Edgar nodded. “¿You want to meet me here?”
“That would be best.”
Autumn stared @ Edgar for a few seconds, waiting for a question that appeared on his face.
“O. Y-you want me to g-go out 1st, ¿d-don’t you?” asked Edgar, blushing. He stood & stuttered out, “Sorry: I didn’t e’en think ’bout that.”
Autumn @ 1st stared @ him in confusion, only to notice the lightbeam she used to see @ all.
“O, right. I have the flashlight. Yes, that’s a good idea,” she said.
She glanced @ the hole. “Though you can still see the hole clearly, so it shouldn’t be too much trouble getting out e’en without the flashlight. ¿Do you usually have trouble in here?”
“Uh… I don’t know. It doesn’t matter,” Edgar said, staring down @ the ground.
Autumn didn’t understand what was going through his mind, but she figured ’twas probably best to let him up 1st, either way. She aimed her beam up near the hole & could tell that he did, indeed, seem to have trouble getting up judging by the way he kept looking down nervously.
She barely paid attention to Edgar as she left, wanting to separate as quickly as possible.
This’ll ne’er work. Just being near him’s a hassle. I’m not meant to deal with people.
It’s something we’d better try surmounting. ’Sides, from recent events, it’s solid that I’m not meant for any activity, truly.
I just hope my mental aberrations don’t rub off on him & worsen those he already has.
’Twas still dark when Autumn slipped out & traveled through Boskeopolis—just waken, but still resting its eyes. The streetlamps had yet to turn on, so she lit her path with her flashlight from before, swinging it left & right for a full view as if traveling through a haunted house full o’ ghosts. In her shivering free hand she held a knife in her pocket.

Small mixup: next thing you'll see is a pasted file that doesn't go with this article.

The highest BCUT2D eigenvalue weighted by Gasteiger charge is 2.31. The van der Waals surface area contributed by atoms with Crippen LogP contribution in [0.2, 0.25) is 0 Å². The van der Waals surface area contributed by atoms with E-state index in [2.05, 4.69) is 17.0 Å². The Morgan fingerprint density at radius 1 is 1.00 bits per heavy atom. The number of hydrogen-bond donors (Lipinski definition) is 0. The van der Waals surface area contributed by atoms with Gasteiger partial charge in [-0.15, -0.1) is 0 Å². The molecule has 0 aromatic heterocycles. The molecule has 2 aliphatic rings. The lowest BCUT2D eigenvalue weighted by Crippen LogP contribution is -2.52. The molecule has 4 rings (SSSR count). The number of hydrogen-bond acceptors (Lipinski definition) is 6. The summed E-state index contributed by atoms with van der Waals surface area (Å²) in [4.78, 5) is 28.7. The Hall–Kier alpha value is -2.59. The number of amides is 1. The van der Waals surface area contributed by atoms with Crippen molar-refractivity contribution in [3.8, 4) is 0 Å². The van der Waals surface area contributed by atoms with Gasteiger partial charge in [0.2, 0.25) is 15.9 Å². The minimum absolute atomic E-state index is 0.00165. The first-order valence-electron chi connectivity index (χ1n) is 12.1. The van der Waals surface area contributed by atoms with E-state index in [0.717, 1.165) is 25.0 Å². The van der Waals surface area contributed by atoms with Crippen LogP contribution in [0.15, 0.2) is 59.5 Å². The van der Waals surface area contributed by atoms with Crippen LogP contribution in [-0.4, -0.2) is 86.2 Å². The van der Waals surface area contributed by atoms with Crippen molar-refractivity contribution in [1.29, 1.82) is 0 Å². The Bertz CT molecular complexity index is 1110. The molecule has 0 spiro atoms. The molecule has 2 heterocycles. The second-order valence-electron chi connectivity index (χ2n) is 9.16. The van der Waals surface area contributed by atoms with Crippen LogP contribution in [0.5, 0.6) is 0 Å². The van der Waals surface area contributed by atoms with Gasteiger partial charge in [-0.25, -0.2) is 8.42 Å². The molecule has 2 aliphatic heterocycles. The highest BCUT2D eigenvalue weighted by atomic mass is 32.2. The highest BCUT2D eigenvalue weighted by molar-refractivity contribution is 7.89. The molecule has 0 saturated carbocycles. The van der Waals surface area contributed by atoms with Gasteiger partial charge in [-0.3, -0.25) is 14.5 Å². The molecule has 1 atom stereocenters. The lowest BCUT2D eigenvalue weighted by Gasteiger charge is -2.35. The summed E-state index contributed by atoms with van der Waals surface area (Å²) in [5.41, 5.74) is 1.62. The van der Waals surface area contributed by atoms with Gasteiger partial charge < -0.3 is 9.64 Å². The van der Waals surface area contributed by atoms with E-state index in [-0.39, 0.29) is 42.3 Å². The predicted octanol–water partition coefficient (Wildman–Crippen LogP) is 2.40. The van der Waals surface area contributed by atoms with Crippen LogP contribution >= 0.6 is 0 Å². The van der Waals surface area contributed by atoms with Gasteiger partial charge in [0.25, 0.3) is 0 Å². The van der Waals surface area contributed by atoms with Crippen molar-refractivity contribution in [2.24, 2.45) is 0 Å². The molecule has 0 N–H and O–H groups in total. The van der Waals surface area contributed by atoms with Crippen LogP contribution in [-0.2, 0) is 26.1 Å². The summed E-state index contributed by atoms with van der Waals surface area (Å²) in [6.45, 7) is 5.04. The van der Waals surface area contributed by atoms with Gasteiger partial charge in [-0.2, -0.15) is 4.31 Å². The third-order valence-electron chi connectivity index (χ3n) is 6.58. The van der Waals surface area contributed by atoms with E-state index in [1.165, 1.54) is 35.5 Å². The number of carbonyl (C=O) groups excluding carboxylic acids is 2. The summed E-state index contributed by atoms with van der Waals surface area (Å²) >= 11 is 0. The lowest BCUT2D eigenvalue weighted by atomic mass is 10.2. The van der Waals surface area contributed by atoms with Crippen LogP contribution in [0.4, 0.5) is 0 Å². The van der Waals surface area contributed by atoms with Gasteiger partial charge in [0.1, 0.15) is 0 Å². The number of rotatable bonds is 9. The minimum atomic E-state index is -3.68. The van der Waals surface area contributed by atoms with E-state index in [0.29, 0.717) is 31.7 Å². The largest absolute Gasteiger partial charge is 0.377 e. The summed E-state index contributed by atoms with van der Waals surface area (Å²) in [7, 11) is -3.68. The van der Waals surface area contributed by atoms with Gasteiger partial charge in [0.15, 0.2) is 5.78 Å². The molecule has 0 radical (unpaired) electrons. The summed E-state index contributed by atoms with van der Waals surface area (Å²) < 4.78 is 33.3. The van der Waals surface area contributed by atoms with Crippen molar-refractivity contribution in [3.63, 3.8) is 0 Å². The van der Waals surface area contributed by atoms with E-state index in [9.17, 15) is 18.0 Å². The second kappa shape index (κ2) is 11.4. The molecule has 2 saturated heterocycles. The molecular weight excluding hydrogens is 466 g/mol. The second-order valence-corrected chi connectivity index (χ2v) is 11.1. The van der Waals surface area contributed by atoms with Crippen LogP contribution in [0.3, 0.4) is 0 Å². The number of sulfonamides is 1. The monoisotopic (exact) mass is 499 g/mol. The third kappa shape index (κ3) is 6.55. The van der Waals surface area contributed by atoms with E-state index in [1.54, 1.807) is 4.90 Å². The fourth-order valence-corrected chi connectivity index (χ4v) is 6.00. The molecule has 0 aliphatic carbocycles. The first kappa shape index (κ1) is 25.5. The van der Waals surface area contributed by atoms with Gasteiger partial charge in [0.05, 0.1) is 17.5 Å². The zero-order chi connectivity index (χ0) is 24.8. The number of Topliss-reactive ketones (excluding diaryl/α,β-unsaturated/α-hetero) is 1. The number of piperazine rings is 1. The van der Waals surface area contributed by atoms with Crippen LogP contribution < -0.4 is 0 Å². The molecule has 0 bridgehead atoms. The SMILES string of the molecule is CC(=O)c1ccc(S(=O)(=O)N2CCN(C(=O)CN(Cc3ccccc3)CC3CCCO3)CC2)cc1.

She was surprised that this was the riskiest part o’ the plan.
Only a reminder that no matter what cretins my fellow students are, they’ll only grow up into far mo’ rotten beasts.
Still, no risk, no gain. We must do this. No choice. What happens, happens.
’Twas risky circumstances like these that brought out the 2-dimensional sensation o’ anxiety & excitement—though she admitted to herself that it might’ve been the coffee. While her iron-pumping heart tired her & promised the prospect o’ injury, if not worse, ’twas also the sugar on the bran flakes o’ life, which, she thought, strengthened her.
Though she, ’course, didn’t know the way there @ 1st, she had followed down the line o’ streets to estimate her way back home when she’d left yesterday, & now retraced her steps. Though she’d made a few wrong turns—as she had on the way home yesterday—she ’ventually estimated her way to the convenience store, the grass-covered hole where she’d remembered it.
Wise o’ me to give myself extra time.
She crouched next to the hole & pointed her flashlight inside to see if Edgar had arrived yet. She’d seen that ’twas still late in the 4th hour on her phone just as she came up to the hole, so she wouldn’t be surprised if he hadn’t.
However, during her cursory check, she saw that Edgar was not only already there, he was sleeping.